its imprint a fern leaf
It had risen terribly before ships and the ships had not 
Now crouched in the chimney it was watching for the 
   waking of foam and singing of kettles
Its resounding step had disturbed the silence of nights
   in streets with sonorous pavements
Sonorous coal coal master of dreams coal
Ah tell me where is that beautiful swimmer the swimmer
   who was afraid of coral?
But the swimmer herself has gone back to sleep
And I remain face to face with the fire and shall remain
   through the night interrogating the coal with wings of
   darkness that persists in projecting on my monotonous
   road the shadow of its smoke and the terrible 
   reflections of its embers
Sonorous coal coal pitiless coal

Identité des images

Je me bats avec fureur contre des animaux et des bouteilles
Depuis peu de temps peut-être dix heures sont
   passées l'une après l'autre
La belle nageuse qui avait peur du corail ce matin s'éveille
Le corail couronné de houx frappe à sa porte
Ah! encore le charbon toujours le charbon
Je t'en conjure charbon génie tutélaire du rêve et da ma
   solitude laisse-moi laisse-moi parler encore de la
   belle nageuse qui avait peur du corail
Ne tyrannise plus ce séduisant sujet de mes rêves
La belle nageuse reposait dans un lit de dentelles et d'oiseaux
Les vêtements sur une chaise au pied du lit étaient
   illuminés par les lueurs les dernières lueurs du charbon
Celui-ci venu des profondeurs du ciel de la terre et
   de la mer était fier de son bec de corail et de ses
   grandes ailes de crêpe
Il avait toute la nuit suivi des enterrements
   divergents vers des cimetières suburbains
Il avait assisté à des bals dans les ambassades
   marqué de son empreinte une feuille de fougère
   des robes de satin blanc
It s'était dressé terrible à l'avant des navires et les
   navires n'étaient pas revenus
Maintenant tapi dans la cheminée il guettait le
   réveil de l'écume et le chant des bouilloires
Son pas retentissant avait troublé le silence des
   nuits dans les rues aux pavés sonores
Charbon sonore charbon maître du rêve charbon
Ah dis-moi où est-elle cette belle nageuse cette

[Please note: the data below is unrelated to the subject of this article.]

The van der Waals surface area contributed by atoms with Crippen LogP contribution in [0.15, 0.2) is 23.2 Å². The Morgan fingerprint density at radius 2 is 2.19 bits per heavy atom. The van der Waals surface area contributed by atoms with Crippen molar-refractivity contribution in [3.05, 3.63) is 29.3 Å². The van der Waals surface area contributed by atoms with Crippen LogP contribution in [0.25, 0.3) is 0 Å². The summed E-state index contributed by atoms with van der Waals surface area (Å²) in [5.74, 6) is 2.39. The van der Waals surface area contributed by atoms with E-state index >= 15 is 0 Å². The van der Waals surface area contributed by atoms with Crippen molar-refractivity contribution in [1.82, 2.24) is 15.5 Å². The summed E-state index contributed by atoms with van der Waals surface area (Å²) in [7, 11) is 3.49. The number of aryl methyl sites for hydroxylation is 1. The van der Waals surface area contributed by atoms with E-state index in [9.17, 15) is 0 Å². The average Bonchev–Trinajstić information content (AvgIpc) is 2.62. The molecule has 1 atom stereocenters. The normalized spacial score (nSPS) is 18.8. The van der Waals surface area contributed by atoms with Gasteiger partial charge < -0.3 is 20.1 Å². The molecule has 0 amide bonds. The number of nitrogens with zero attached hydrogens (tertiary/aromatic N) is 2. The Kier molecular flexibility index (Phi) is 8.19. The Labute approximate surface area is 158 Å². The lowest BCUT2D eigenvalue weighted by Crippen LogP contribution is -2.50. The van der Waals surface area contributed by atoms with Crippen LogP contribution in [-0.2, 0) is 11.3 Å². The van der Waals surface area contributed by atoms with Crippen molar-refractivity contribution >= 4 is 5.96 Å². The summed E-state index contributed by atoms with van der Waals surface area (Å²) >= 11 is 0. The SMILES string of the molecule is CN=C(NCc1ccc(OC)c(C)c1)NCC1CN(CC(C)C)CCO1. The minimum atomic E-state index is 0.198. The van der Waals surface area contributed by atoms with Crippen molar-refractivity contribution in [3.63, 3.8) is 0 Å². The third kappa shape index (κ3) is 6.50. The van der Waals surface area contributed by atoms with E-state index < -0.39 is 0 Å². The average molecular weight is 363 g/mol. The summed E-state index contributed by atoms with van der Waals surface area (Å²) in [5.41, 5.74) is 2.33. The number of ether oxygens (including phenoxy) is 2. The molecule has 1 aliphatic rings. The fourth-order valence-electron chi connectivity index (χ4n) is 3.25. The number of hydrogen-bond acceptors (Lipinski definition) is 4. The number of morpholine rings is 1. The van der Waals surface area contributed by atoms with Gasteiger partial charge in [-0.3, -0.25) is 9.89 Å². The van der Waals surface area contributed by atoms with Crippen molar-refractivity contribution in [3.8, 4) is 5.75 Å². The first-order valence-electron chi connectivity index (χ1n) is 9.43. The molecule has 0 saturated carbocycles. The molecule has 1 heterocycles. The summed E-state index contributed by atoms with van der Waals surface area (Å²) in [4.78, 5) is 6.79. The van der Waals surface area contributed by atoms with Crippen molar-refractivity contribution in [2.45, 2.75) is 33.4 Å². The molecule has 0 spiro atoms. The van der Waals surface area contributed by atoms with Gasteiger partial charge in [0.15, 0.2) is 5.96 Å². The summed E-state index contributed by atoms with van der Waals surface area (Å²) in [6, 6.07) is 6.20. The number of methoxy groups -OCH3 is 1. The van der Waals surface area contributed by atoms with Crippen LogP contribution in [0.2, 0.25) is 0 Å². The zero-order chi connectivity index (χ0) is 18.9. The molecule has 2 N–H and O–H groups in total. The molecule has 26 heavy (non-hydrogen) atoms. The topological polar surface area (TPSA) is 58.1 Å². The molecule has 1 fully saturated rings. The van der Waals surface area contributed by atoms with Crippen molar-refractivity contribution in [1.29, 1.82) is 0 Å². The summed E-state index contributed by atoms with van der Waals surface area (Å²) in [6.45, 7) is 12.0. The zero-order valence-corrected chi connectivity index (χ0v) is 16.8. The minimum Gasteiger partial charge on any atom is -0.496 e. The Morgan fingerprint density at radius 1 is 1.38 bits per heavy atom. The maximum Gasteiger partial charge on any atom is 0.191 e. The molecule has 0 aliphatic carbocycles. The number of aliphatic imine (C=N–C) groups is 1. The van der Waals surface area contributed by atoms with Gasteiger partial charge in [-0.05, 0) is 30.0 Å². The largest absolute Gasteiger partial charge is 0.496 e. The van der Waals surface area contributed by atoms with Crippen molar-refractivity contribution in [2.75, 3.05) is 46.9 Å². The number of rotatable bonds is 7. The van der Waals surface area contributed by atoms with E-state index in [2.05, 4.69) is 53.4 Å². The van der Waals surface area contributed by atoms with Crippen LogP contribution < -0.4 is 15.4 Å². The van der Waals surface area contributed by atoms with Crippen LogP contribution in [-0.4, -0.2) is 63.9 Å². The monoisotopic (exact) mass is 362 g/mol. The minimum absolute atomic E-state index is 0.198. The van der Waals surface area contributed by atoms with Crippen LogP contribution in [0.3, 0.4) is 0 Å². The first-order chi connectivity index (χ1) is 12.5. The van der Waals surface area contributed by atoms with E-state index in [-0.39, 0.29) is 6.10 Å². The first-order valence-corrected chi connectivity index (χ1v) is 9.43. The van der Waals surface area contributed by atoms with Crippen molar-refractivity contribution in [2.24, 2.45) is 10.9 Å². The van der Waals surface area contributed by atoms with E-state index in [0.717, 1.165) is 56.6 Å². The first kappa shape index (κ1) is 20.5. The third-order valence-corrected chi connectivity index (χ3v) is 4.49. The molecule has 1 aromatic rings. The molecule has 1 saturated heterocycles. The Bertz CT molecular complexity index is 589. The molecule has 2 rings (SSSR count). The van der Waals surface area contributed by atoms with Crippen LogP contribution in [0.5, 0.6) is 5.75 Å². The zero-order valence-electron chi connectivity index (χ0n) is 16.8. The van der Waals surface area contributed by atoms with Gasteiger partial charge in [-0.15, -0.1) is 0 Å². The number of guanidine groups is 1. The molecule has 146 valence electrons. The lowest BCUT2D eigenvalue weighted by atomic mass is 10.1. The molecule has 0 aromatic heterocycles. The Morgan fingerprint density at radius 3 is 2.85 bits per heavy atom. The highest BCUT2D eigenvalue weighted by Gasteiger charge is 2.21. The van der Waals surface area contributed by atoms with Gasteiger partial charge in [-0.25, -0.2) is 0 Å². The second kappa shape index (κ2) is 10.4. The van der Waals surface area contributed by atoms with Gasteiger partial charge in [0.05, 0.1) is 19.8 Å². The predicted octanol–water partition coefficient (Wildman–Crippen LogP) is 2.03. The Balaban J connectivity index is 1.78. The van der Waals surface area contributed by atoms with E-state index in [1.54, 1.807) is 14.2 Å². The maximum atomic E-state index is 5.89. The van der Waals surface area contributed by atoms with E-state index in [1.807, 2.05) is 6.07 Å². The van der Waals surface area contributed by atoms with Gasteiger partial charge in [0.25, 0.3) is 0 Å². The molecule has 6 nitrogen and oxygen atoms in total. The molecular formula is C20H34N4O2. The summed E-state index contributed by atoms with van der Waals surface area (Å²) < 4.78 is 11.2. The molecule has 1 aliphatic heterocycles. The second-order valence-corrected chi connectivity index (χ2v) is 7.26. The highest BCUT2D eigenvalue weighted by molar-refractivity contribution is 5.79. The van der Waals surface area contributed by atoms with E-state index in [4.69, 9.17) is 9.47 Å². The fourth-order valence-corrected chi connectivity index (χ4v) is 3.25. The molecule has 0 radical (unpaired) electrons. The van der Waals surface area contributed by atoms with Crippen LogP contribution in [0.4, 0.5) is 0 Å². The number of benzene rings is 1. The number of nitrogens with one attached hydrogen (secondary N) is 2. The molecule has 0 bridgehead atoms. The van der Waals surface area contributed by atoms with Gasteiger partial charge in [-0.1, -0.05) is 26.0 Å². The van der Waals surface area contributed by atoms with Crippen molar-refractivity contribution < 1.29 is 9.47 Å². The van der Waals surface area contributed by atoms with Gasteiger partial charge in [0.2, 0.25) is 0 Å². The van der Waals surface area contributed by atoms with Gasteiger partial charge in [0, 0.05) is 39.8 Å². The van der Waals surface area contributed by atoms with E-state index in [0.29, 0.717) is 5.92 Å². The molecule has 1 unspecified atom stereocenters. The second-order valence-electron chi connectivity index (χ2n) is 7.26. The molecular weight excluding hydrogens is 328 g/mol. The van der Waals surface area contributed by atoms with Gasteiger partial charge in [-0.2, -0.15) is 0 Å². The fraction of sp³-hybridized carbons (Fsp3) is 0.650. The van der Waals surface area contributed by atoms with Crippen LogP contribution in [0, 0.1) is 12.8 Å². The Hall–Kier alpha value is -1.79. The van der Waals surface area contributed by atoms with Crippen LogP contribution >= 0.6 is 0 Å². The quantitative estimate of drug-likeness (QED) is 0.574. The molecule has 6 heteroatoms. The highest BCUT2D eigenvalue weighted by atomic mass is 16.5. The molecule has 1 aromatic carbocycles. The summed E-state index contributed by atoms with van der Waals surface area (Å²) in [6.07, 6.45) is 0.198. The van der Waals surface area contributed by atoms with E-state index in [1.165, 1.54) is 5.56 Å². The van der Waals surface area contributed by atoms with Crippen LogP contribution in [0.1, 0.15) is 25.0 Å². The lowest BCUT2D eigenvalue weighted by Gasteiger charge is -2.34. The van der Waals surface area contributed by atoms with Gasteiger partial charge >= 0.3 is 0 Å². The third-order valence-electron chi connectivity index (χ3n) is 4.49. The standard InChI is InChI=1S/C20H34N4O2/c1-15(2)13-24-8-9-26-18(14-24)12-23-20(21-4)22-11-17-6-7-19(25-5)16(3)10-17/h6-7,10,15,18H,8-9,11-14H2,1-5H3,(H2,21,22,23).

nageuse qui avait peur du corail?
Mais la nageuse elle-même s'est rendormie
Et je reste face à face avec le feu et je resterai
   la nuit durant à interroger le charbon aux ailes
   de ténèbres qui persiste à projeter sur mon
   chemin monotone l'ombre de ses fumées et le 
   reflet terrible de ses braises
Charbon sonore charbon impitoyable charbon.

Translation from Modern Poets of France: A Bilingual Anthology, edited and translated by Louis Simpson, published by Story Line Press, 1997. Copyright © 1997 by Louis Simpson. All rights reserved. Used with permission.

Translation from Modern Poets of France: A Bilingual Anthology, edited and translated by Louis Simpson, published by Story Line Press, 1997. Copyright © 1997 by Louis Simpson. All rights reserved. Used with permission.

Robert Desnos

Robert Desnos

Born in 1900, Robert Desnos was a poet who belonged to the Surrealist movement

by this poet

No, love is not dead in this heart these eyes and this mouth
that announced the start of its own funeral.
Listen, I've had enough of the picturesque, the colorful
and the charming.
I love love, its tenderness and cruelty.
My love has only one name, one form.
Everything disappears. All mouths cling to that one.
So like a flower and a current of air
the flow of water fleeting shadows
the smile glimpsed at midnight this excellent evening
so like every joy and every sadness
it is the midnight past lifting its naked body above belfries and poplars
I call to me those lost in the fields
old skeletons young oaks cut down